mutation(s) in DNA vs. RNA

Reading biochem the other day, I noticed it talked about DNA lesions/mutations but didn’t mention those in RNA. What, do they just not occur in RNA? Or are they less of a problem, for some reason that I’m stupidly overlooking?

And a specific question: OK, so cytosine deaminates to uracil in DNA, but it usually gets fixed. My book says this deamination is probably the reason DNA uses thymine instead of uracil, because if Cs deaminated to Us all the time and DNA repair enzymes didn’t recognize them as foreign, we’d have a lot more mutations, and our genome would be much less stable. But there are cytosines in RNA, right, so how come deamination in those cytosines doesn’t royally screw up our transcripts?

These might be dumb questions…it’s been a while since I’ve cracked the ol’ genetics book.

Well, working off my Introduction to Bio and Microbiology knowledge, so take this with a grain of salt.

A transcript of RNA is usually only around for a little while. And that RNA doesn’t serve as a template for more RNA. So there’s a limited, temporary number of proteins that can be screwed up. I don’t know how long it takes cytosine to deanimate, but it take longer than the life of an RNA strand.

Just my two cents.

“it may take longer”. Sorry.

Well, that answers that, doesn’t it?
(I knew I was overlooking something obvious.)


No problem. I did something similar earlier this week. (On a homework assignment, too. Ouch!)

So, in the time between the cover strand of the DNA and the mRNA, where does the mutation happen? Is it in the DNA, or do they happen in the mRNA?

I assumed they happened in the mRNA, but from this thread, it looks like I may have been wrong.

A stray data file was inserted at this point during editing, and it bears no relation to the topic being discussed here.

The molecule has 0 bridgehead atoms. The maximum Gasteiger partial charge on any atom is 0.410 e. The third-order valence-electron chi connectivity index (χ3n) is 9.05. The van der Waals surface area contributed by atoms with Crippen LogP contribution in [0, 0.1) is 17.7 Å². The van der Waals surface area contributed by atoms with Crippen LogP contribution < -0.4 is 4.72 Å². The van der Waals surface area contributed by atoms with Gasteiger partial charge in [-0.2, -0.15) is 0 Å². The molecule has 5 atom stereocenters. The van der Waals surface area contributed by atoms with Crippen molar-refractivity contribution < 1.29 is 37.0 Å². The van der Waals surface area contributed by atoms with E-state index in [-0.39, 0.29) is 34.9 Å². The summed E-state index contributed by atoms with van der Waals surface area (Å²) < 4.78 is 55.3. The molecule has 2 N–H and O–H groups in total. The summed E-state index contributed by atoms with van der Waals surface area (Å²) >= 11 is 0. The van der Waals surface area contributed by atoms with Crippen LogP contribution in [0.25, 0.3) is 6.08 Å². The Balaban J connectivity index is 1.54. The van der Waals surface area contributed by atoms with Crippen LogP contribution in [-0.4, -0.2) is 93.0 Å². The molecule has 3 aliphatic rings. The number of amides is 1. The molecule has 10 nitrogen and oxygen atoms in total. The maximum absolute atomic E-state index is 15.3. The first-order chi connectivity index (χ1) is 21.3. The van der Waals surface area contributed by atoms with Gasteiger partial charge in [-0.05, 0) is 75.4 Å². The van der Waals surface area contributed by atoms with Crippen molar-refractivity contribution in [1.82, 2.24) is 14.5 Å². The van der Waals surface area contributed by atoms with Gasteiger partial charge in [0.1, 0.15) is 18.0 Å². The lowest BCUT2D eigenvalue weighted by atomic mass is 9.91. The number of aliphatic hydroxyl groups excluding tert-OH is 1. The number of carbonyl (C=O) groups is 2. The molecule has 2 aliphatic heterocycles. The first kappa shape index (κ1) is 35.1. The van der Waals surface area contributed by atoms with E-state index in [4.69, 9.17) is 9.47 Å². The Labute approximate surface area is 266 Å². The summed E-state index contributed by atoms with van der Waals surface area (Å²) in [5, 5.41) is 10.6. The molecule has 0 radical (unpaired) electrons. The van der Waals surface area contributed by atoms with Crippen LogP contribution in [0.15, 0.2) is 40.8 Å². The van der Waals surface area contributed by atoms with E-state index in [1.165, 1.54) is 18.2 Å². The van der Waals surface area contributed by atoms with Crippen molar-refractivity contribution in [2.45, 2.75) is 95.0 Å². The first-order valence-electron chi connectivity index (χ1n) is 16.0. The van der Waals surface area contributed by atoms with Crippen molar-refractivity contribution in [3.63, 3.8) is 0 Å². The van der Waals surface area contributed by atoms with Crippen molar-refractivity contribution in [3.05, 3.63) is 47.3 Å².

Incidentally, about one of every ten thousand RNA nucleotides is erroneous. DNA’s rate of error is one in several billion because it has failsafe enzymes.

I think mutations can happen anywhere. I don’t see why not. I However, I think they only/mostly happen during transfer (synthesis, transcription, translation).

Well your body probably doesn’t worry about RNA mutations too much since the half life of mRNA is minutes, sometimes seconds, so the mRNA isn’t around long enough to a) form dimers/deaminate/etc and b) produce enough mutant protein to cause considerable damage. On top of that, your DNA looks like a Christmas Tree with dozens of little ribosomes attached synthesizing many mRNAs from the same template, so a mistake in one or two of those won’t have a huge impact on the cell.

Thirdly, the RNA will not be passed on to future cell generations (as Super Gnat noted above), so while RNA damage might effect a cell slightly, it won’t usually effect natural selection (of course cells with TOO many RNA mutations would have been selected out millions of years ago, possibly ones which kept mRNA around for a long time and reused one strand over and over for translation?).

Fourthly, an mRNA mutation isn’t necessarily terrible since it probably won’t be something drastic like a frameshift. You’ve got a 33% chance the mutation is in the wobble position meaning it will have almost zero effect on the protein, and even if the mutation is translated the odds of it being in the active site or majorly important to the protein are low. If it is in the active site the cell will just make more protein (hopefully unmutated this time).

Your cells also have mechanisms to check for proper protein folding via glycosylation. If an RNA mutation effects a cell so greatly that folding is an issue the protein will go straight to the proteosome for degredation.

Oops I meant “If an RNA mutation effects a protein so greatly…”

Thank you!